I do recognise that we do face an overdose of information. It is quite intimidating to think of all the knowledge the Ancients had and all that we have accumulated since then. We have some brilliant new tools, but they probably outstrip our capacity to use them well. We face a bewildering array of options. I probably read a bit less than I used to. I still love reading but Internet has opened up a whole world of culture and education for me. We also read in a different way on a computer screen; we tend to scan the page for the nugget of information we are looking for. This may encourage a desire for immediacy.

I prefer to think about the breathtaking choice that is available if we are willing to look for it. We can now access global cultural resources on demand. Many incredible things are available for free. You can listen to a class from Yale, hear interviews with opera singers and read all the books on the Guttenberg Project for free. New distribution models have created what Chris Anderson has described as The Long Tail. This means selling a large number of unique items, each in relatively small quantities, as opposed to only selling large volumes of a reduced number of popular items. Probably culture is always going to have that 90%/10% relationship between dreck and quality. But it has never been easier to find that 10%. I don’t want to force my tastes on other people. Culture, education and knowledge are so stimulating that they have to be enjoyed, not rammed down people’s throats. I also understand that after a hard day’s work, you sometimes just want to veg out in front of the TV. I think that trying to improve yourself is much better than feeling of superiority we get from condemning others’ tastes.

 

 

 

 

 

 

 


Dumb Britain: A selection

December 7, 2008

Private Eye has a funny section called Dumb Britain, where they feature the stupid answers people give on quiz shows. Here are some I found on the Internet:

 

The Weakest Link:

Anne Robinson: Who initiated the Chinese cultural revolution?

Contestant: Ming.

 

AR: Name the man who was President of Italy until May 2006.

Contestant: Don Corleone.

 

AR: The adjective Rubenesque, meaning a plump, voluptuous woman, is derived from the work of which 17th century Flemish artist?

Contestant: Aretha Franklin.

 

AR: Which island prison closed in 1963?

Contestant: Australia.

 

AR: In history, at the battle of Waterloo, which general’s horse was called Copenhagen?

Contestant: Lord Nelson.

 

Lunchtime Show (BRMB):

Presenter: What religion was Guy Fawkes?

Contestant: Jewish.

Presenter: That’s close enough.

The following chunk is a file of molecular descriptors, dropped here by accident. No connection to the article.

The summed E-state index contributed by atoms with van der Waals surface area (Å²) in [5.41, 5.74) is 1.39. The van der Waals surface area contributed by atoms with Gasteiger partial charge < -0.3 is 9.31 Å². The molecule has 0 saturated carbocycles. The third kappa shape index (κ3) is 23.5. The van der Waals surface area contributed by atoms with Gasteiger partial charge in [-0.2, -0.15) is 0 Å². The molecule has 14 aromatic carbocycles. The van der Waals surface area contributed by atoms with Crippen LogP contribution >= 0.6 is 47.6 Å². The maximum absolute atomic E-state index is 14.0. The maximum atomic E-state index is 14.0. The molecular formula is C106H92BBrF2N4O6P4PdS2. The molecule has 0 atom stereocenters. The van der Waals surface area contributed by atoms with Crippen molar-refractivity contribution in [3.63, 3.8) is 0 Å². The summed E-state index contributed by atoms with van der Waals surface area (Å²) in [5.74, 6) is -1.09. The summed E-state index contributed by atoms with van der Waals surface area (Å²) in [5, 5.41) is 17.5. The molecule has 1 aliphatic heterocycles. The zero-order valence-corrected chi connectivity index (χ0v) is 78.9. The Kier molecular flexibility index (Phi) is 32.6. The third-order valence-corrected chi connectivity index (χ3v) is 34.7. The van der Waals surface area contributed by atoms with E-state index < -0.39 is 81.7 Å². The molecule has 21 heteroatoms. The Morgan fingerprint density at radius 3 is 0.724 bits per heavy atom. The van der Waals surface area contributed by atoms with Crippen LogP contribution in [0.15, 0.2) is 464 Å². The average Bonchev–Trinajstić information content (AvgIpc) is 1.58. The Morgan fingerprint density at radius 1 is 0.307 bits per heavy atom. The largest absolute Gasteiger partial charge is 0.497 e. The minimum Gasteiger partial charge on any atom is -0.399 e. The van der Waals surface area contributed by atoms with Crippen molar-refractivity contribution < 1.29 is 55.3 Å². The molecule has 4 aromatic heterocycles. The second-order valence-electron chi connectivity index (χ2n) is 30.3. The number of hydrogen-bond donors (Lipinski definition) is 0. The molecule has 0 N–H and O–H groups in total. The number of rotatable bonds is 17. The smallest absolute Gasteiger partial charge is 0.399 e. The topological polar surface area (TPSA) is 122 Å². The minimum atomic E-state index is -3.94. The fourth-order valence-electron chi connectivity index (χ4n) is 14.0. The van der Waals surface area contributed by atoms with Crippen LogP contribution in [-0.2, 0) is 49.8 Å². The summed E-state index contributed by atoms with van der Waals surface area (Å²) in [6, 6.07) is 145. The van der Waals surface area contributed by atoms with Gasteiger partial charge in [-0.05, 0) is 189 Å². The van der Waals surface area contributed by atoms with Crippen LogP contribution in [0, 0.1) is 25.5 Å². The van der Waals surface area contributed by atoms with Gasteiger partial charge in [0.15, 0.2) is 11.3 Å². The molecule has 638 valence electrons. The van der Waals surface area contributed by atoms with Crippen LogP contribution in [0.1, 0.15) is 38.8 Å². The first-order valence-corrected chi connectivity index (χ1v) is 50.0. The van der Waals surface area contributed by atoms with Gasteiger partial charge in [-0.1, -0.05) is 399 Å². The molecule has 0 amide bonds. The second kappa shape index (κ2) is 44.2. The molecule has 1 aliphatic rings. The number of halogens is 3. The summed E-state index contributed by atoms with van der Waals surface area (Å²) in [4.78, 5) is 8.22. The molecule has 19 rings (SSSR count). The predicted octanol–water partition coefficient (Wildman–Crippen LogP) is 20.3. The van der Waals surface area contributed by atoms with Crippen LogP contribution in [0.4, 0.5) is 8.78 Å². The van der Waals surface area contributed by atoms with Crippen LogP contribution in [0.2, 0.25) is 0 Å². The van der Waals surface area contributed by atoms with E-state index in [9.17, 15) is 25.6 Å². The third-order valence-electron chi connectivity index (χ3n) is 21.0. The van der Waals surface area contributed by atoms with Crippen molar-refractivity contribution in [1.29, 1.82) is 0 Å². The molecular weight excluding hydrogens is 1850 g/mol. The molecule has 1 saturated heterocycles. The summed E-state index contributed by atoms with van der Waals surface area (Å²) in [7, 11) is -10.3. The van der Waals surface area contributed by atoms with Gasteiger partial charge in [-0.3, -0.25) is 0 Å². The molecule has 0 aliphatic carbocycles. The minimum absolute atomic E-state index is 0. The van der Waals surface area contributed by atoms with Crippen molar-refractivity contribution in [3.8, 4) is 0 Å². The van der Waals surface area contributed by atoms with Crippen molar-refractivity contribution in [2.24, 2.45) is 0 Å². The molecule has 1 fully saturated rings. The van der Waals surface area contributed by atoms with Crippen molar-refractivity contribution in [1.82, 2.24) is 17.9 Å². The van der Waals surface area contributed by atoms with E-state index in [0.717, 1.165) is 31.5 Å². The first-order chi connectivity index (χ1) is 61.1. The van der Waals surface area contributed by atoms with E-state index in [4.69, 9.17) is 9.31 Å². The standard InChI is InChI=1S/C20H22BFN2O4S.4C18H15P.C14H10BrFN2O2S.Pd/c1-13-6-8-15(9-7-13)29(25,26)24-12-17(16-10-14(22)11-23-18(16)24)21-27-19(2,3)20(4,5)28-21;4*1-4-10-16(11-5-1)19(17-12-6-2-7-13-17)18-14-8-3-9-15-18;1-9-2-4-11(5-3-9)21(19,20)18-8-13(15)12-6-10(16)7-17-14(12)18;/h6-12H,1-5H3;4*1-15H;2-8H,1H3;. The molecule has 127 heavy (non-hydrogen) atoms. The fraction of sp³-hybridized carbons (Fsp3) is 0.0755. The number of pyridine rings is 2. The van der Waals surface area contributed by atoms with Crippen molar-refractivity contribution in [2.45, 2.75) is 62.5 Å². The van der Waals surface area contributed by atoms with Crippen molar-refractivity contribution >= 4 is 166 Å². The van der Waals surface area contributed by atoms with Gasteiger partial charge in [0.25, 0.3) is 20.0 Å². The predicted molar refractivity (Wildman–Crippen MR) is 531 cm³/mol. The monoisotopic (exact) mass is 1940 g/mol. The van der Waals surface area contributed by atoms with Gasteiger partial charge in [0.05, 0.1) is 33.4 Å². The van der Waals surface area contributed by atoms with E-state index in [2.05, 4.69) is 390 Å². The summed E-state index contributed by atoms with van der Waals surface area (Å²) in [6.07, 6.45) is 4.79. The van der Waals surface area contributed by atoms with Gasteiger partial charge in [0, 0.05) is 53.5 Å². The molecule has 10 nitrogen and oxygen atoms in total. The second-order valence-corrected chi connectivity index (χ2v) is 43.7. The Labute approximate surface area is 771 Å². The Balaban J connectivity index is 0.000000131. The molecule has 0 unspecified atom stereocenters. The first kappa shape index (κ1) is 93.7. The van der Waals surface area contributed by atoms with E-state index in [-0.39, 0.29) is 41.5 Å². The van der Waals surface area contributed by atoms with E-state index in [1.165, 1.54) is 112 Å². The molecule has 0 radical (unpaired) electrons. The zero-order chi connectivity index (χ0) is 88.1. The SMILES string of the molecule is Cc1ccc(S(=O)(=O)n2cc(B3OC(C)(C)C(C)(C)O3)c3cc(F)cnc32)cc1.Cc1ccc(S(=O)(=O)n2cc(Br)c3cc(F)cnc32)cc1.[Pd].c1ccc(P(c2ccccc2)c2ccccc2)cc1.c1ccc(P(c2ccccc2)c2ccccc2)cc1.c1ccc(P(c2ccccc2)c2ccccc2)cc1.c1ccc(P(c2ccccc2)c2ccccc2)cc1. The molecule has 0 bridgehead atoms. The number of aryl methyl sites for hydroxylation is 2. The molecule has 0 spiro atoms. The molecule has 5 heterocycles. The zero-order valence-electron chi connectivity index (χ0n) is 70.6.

Dog Eat Dog (BBC1)

Ulrika Jonsson: Who wrote Lord of the Rings?

Contestant: Enid Blyton

 

Virgin Radio:

Paul Wappat: How long did the Six Day War between Egypt and Israel last?

Contestant (after long pause): Fourteen days.

 

Are You Smarter Than A 10 Year Old?, Sky One:

Presenter: Was the Tyrannosaurus Rex a carnivore or a herbivore?

Contestant: No, it was a dinosaur.

 

Give us a break:

Jim Davidson: From which Greek building were the Elgin Marbles taken?

Contestant: The Apocalypse

 

Various:

Channel 5 presenter:   Which literary hunchback lived in Notre Dame and fell in love with Esmeralda ?

Contestant: Oh, er, it rings a bell.. but no, can’t think of it.

 

Billy Butler (Radio Merseyside):   What was Hitler’s first name?

Contestant: Heil

 

Chuck Thomas:   Can you give me an occupation beginning with ‘S’?

Contestant: Psychiatrist

 


My media week 07/12/08

December 7, 2008

Professor of Economics John Caskey provides a non-technical overview of the cause of the current financial crisis, Why credit markets are frozen, and what the bailout will do.

 

Tim Harford is back with another series of More or Less, a programme that deals with the mathematics behind the news. The first episode includes a feature on the mathematics of the credit crunch.

 

NPR’s Fresh Air had a fascinating programme about the inner workings of Google – A Voyage To ‘Planet Google’

 

Julian Baggini has an article about mistakes.

 

Last week I featured the list of the 100 greatest films according to French film magazine Cahiers du Cinéma. Monday’s Guardian had a critical article about movie lists.


My favourite links #25

December 7, 2008

The UChannel project is an initiative of Princeton University’s Woodrow Wilson School of Public and International Affairs. They have an excellent collection of one-off public affairs lectures that can be downloaded or streamed. Their idea is to be a global academic forum. Go here for the website.